Pavilion No. 11. The exhibition and trade centre of the Republic of Kazakhstan
Architecturally, Pavilion No. 11 of the Republic of Kazakhstan (Metal Production, formerly Kazakh SSR) is designed in the traditions of national Kazakh architecture. The main facade is shaped like a three-span arch and adorned with base reliefs of ethnic patterns as well as sculptures of a steel maker and a female collective farmer as well as monuments to poet Jambyl Jabayev and the high-performance agricultural worker Chiganak Bersiev.
Date of Construction, Architect
The pavilion was built in 1954, and designed by architects I.M. Petrov, N.V. Kupriyanov with the participation of T.K. Basenov.
Until 1964: Kazakh SSR.
Cultural heritage site of federal importance.
The pavilion is closed. The renovation of the historical section of the pavilion has been completed.
The first building of the pavilion was intended to introduce visitors to the exhibition to the achievements of the national agriculture of the Kazakh Soviet Socialist Republic, it was built in 1937 and designed by architect F. Kostenko. The building was hexagonal space with a gallery going all around it and a decorative turret on top.
In 1939 the pavilion was redesigned by architect I. Bezrukov. The decorative turret got replaced by a conical dome. The white and blue facades were adorned with ornaments and the entrance was highlighted with a deep portal in the traditions of ancient Kazakh architecture.
In another year the pavilion was renovated based on a design developed by I. Petrov and I. Khalin: the building got a new monumental facade, whose avant-corps now featured expressive bas-reliefs by sculptor H. Askar-Sarydzha depicting Kazakh agriculture. The central section of the facade got a 25-metre stele, topped off with a majolica coat of arms of the Kazakh Soviet Socialist Republic. At its base was a sculpture of the Kazakh folk singer Jambul Jabayev. The large windows included in the portals were hidden by an ornamental mesh reminiscent of patterned national carpets.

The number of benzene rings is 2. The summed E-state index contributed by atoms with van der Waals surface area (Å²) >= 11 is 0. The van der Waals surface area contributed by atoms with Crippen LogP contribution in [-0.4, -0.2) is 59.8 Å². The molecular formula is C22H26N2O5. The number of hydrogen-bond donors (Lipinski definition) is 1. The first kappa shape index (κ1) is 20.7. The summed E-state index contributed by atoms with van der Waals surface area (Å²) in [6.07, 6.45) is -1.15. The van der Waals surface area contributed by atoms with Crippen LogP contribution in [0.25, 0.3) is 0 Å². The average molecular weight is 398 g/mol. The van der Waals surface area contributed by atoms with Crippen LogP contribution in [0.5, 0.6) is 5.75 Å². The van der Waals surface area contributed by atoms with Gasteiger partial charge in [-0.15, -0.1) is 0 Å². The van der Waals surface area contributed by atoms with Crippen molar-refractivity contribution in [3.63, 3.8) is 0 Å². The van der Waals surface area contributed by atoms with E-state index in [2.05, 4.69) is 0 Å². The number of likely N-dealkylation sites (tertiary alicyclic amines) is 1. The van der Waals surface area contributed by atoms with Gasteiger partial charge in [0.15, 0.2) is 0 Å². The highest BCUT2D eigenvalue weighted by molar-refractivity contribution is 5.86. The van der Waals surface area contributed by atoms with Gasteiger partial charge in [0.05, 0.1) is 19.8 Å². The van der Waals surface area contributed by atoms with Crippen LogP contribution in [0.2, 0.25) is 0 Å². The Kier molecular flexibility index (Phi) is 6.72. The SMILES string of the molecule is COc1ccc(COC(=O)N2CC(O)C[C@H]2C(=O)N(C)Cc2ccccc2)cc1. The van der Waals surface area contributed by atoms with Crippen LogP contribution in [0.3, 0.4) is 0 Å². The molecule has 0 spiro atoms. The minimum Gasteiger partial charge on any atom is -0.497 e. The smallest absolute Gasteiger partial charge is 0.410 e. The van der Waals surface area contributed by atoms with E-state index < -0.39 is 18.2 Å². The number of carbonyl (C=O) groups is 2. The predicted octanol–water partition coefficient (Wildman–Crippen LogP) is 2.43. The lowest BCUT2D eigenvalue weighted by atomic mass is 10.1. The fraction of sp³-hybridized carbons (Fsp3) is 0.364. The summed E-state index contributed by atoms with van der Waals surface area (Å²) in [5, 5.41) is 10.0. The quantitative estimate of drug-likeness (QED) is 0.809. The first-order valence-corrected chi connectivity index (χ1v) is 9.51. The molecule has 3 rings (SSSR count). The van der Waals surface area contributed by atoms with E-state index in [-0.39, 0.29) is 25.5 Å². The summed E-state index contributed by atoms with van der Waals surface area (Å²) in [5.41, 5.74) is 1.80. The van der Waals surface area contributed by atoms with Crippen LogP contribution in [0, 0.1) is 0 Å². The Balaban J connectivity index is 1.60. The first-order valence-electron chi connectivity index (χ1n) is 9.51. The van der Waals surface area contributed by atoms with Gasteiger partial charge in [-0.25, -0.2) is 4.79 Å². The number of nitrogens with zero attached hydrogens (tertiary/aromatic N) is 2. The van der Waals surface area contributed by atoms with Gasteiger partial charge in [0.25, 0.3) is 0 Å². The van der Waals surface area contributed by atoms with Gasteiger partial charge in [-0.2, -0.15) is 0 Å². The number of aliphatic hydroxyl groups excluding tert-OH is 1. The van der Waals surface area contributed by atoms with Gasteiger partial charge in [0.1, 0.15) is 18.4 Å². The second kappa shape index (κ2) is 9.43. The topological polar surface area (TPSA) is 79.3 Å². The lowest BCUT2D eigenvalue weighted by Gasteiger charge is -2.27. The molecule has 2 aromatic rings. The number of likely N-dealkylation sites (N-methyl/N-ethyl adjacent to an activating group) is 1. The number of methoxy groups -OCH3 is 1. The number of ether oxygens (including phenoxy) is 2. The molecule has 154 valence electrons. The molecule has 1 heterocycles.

The building was designed as a temporary structure and was made of wood. Therefore, when the national agricultural exhibition reopened after the war, it was decided that a new pavilion was to be built for the Kazakh Soviet Socialist Republic. Unfortunately, it was impossible to preserve the 1940 facade.
The design developed in 1949 by Akademproyekt workshop experts I. Petrov and I. Kuprianov with the participation of Kazakh architect T. Basenov also liberally referenced Kazakhstan's national architectural styles. The building was completed in 1954. The new pavilion looked somewhat like a mausoleum and its imposing shape was a major visual draw at the start of the main alley of the exhibition.
The facade was shaped like a three-span arch. Visitors were greeted here by sculptures of folk singer Jambul Jabayev and the hero of socialist labour Shyganak Bersiev. The recessed entrance in the facade was highlighted by pillars topped with sculptures of a steelworker and a female collective farm farmer. The main and side facades recreated the base reliefs of the previous pavilion made by H. Askar-Sarydzh. The exterior finish sported a very well balanced combination of majolica and bronze. Propped up by the crown of the arcade, a transparent dome with a spire towered over all of this.